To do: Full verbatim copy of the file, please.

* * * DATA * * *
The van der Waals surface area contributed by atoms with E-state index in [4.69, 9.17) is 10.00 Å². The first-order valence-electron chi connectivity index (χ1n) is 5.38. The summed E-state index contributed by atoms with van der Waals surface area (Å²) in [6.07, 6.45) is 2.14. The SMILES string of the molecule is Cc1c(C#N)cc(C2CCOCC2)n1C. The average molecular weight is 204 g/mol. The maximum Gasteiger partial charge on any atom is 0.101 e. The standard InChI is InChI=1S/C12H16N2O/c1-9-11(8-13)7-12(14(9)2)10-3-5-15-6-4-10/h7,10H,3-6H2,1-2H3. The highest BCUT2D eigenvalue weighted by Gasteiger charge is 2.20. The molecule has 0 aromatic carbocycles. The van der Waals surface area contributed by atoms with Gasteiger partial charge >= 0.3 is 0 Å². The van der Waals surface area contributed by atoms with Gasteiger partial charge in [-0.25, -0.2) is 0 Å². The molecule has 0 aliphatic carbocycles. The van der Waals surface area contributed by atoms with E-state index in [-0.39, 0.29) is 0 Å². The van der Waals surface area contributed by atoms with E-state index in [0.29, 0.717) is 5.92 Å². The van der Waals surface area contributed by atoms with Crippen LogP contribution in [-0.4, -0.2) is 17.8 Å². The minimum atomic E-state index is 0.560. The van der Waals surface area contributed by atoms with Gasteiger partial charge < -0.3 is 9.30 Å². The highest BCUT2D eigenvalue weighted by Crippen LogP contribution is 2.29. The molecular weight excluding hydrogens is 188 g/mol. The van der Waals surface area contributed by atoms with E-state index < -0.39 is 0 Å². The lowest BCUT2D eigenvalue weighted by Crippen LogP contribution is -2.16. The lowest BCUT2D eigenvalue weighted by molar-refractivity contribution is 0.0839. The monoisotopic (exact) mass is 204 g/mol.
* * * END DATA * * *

The van der Waals surface area contributed by atoms with E-state index in [4.69, 9.17) is 10.00 Å². The first-order valence-electron chi connectivity index (χ1n) is 5.38. The summed E-state index contributed by atoms with van der Waals surface area (Å²) in [6.07, 6.45) is 2.14. The SMILES string of the molecule is Cc1c(C#N)cc(C2CCOCC2)n1C. The average molecular weight is 204 g/mol. The maximum Gasteiger partial charge on any atom is 0.101 e. The standard InChI is InChI=1S/C12H16N2O/c1-9-11(8-13)7-12(14(9)2)10-3-5-15-6-4-10/h7,10H,3-6H2,1-2H3. The highest BCUT2D eigenvalue weighted by Gasteiger charge is 2.20. The molecule has 0 aromatic carbocycles. The van der Waals surface area contributed by atoms with Gasteiger partial charge >= 0.3 is 0 Å². The van der Waals surface area contributed by atoms with Gasteiger partial charge in [-0.25, -0.2) is 0 Å². The molecule has 0 aliphatic carbocycles. The van der Waals surface area contributed by atoms with E-state index in [-0.39, 0.29) is 0 Å². The van der Waals surface area contributed by atoms with E-state index in [0.29, 0.717) is 5.92 Å². The van der Waals surface area contributed by atoms with Crippen LogP contribution in [-0.4, -0.2) is 17.8 Å². The minimum atomic E-state index is 0.560. The van der Waals surface area contributed by atoms with Gasteiger partial charge < -0.3 is 9.30 Å². The highest BCUT2D eigenvalue weighted by Crippen LogP contribution is 2.29. The molecular weight excluding hydrogens is 188 g/mol. The van der Waals surface area contributed by atoms with E-state index < -0.39 is 0 Å². The lowest BCUT2D eigenvalue weighted by Crippen LogP contribution is -2.16. The lowest BCUT2D eigenvalue weighted by molar-refractivity contribution is 0.0839. The monoisotopic (exact) mass is 204 g/mol.